Technology Partner is a Luxembourg based company specialized in project development, consulting and automation of business processes. Since its launch in 2018, Technology Partner has supported its clients on change management issues. Brice Bortolet (COO) and Charline Pennisi (Sales Executive) of Technology Partner explain why an IT project without an in-depth analysis and an adapted approach can slow internal acceptance and jeopardize its success.
How do you manage the barrier to change at Technology Partner?
Barriers to change, during the development and implementation of a new tool, are an integral part of our daily lives. Overall, the main situations we have been confronted with are projects dedicated to the change of internal processes.
In this case, the modification of everyday life can lead users to be resistant to this change. It can also be a source of stress or perceived as a threat rather than a help.
Why does an IT or process automation project require a change management approach?
This approach must be part of the project roadmap; if not applied and followed correctly, it could then put the project at risk. Monitoring indicators can be set up to monitor the evolution of project acceptance within the teams. Sponsors and stakeholders must, of course, be included in this process. However, they are not always aware of the change that an IT project implies.
The modification of a user’s daily life can be induced by several factors, for example:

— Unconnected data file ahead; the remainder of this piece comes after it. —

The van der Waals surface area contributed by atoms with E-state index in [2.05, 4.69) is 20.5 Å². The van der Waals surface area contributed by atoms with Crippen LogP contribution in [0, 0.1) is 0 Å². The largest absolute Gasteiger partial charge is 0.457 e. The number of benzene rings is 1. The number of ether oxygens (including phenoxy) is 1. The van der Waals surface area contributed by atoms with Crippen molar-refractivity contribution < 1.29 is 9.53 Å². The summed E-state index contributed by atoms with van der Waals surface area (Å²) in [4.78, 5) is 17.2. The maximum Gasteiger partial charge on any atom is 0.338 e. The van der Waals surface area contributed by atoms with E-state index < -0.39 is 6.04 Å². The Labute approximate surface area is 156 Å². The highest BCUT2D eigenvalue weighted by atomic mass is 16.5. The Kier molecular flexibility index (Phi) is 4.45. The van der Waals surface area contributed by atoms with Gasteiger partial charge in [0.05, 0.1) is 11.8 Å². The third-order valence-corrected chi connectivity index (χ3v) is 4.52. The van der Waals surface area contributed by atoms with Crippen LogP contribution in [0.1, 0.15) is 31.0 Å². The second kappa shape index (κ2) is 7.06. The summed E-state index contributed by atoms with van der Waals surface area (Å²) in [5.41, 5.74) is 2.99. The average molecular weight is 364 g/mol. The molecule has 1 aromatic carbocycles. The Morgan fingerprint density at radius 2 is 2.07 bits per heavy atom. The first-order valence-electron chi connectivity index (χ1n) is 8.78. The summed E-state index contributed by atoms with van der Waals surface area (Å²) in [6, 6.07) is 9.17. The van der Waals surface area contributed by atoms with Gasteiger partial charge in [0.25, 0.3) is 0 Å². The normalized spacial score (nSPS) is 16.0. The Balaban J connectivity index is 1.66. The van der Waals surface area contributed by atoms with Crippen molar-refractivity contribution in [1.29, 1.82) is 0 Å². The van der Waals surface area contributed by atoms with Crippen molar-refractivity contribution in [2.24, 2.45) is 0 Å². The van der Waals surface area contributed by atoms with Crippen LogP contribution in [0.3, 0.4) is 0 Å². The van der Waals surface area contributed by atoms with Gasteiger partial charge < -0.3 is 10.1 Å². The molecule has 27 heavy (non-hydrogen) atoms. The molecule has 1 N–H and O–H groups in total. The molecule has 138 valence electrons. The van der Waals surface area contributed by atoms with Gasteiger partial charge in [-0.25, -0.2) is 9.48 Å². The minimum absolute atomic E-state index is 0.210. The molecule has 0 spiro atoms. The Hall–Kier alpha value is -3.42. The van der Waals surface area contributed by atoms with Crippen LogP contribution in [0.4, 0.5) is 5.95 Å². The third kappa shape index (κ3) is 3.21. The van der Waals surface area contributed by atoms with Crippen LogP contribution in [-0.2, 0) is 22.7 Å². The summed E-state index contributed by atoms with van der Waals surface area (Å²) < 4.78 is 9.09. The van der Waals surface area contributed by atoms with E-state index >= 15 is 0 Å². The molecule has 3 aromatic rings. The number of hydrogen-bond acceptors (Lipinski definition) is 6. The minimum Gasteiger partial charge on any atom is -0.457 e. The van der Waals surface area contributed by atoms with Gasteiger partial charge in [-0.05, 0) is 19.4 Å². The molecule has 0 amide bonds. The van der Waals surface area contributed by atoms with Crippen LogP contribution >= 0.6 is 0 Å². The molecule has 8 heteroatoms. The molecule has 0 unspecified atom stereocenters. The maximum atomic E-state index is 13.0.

- The modification of his workflows
- The evolution of interaction interfaces
- The change of interactions with his colleagues, etc.
What is your experience on this subject with your customers?
In many cases, we see initiatives based on the implementation of new tools/technologies, rather than projects based on the analysis and evolution of flows or human resources. Furthermore, when a project involves big changes, large companies set up services dedicated to analyzing their processes, although this is not the case for all companies.
Despite their analyses, we often see a lack of perspective on the processes to be automated. We then undertake to evaluate these again, in order to fully cover the issues and provide a more neutral side to the project. Thanks to our analyses, we can also suggest courses of action and recommendations, in particular to promote the adoption of change among end users and management.
In this context of change management, how do you intervene?
We first organize workshops. Their total number is defined according to the project’s need and complexity.
The first sessions are more general: we identify the need, the problems, the processes and the workflows. As the analysis then becomes more technical, we involve our Project Manager and our technical team.
During these collective work sessions, we also work on interactive models. This allows users to materialize the tool they will have to use, which is an important step in the visualization and acceptance of change.
On the client side, we solicit sponsors, people in charge of the project, and key-users. Key-users are very important because they allow us to understand their business in depth. In order to support potential refractories to the project, we can also integrate resources that have a positive influence on them, in order to facilitate acceptance within the team.
A word to conclude?
We will say that technical analysis remains the most important although we should not underestimate the Human and the psychological and emotional aspects that are just as essential to carry out the success of a project.